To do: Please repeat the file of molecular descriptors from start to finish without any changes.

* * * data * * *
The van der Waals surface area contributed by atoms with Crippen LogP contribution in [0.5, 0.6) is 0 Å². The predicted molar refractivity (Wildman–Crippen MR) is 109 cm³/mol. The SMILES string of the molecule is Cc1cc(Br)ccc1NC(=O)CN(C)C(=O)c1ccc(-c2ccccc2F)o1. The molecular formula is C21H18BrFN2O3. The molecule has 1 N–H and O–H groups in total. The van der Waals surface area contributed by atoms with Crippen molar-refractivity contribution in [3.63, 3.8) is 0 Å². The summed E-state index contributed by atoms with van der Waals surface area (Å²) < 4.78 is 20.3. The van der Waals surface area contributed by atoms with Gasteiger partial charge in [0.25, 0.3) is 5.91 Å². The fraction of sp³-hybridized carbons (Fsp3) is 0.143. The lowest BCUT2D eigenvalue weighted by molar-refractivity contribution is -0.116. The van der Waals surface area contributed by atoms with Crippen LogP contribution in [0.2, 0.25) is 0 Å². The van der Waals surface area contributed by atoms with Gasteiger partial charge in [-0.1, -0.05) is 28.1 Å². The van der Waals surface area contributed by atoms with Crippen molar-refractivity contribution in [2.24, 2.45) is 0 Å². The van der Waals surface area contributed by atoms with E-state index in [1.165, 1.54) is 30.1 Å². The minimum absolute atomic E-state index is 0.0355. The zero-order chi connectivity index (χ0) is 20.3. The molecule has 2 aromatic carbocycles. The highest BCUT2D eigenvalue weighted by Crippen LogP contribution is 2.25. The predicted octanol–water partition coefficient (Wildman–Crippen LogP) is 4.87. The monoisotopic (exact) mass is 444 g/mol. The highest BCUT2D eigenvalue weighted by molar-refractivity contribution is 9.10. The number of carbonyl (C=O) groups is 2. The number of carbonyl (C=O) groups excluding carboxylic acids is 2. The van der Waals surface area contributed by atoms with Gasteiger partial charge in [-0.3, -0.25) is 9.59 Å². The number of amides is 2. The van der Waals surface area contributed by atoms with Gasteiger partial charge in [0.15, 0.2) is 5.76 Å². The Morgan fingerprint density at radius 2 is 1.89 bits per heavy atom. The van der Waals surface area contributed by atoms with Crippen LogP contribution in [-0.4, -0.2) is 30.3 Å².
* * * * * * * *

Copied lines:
The van der Waals surface area contributed by atoms with Crippen LogP contribution in [0.5, 0.6) is 0 Å². The predicted molar refractivity (Wildman–Crippen MR) is 109 cm³/mol. The SMILES string of the molecule is Cc1cc(Br)ccc1NC(=O)CN(C)C(=O)c1ccc(-c2ccccc2F)o1. The molecular formula is C21H18BrFN2O3. The molecule has 1 N–H and O–H groups in total. The van der Waals surface area contributed by atoms with Crippen molar-refractivity contribution in [3.63, 3.8) is 0 Å². The summed E-state index contributed by atoms with van der Waals surface area (Å²) < 4.78 is 20.3. The van der Waals surface area contributed by atoms with Gasteiger partial charge in [0.25, 0.3) is 5.91 Å². The fraction of sp³-hybridized carbons (Fsp3) is 0.143. The lowest BCUT2D eigenvalue weighted by molar-refractivity contribution is -0.116. The van der Waals surface area contributed by atoms with Crippen LogP contribution in [0.2, 0.25) is 0 Å². The van der Waals surface area contributed by atoms with Gasteiger partial charge in [-0.1, -0.05) is 28.1 Å². The van der Waals surface area contributed by atoms with Crippen molar-refractivity contribution in [2.24, 2.45) is 0 Å². The van der Waals surface area contributed by atoms with E-state index in [1.165, 1.54) is 30.1 Å². The minimum absolute atomic E-state index is 0.0355. The zero-order chi connectivity index (χ0) is 20.3. The molecule has 2 aromatic carbocycles. The highest BCUT2D eigenvalue weighted by Crippen LogP contribution is 2.25. The predicted octanol–water partition coefficient (Wildman–Crippen LogP) is 4.87. The monoisotopic (exact) mass is 444 g/mol. The highest BCUT2D eigenvalue weighted by molar-refractivity contribution is 9.10. The number of carbonyl (C=O) groups is 2. The number of carbonyl (C=O) groups excluding carboxylic acids is 2. The van der Waals surface area contributed by atoms with Gasteiger partial charge in [-0.3, -0.25) is 9.59 Å². The number of amides is 2. The van der Waals surface area contributed by atoms with Gasteiger partial charge in [0.15, 0.2) is 5.76 Å². The Morgan fingerprint density at radius 2 is 1.89 bits per heavy atom. The van der Waals surface area contributed by atoms with Crippen LogP contribution in [-0.4, -0.2) is 30.3 Å².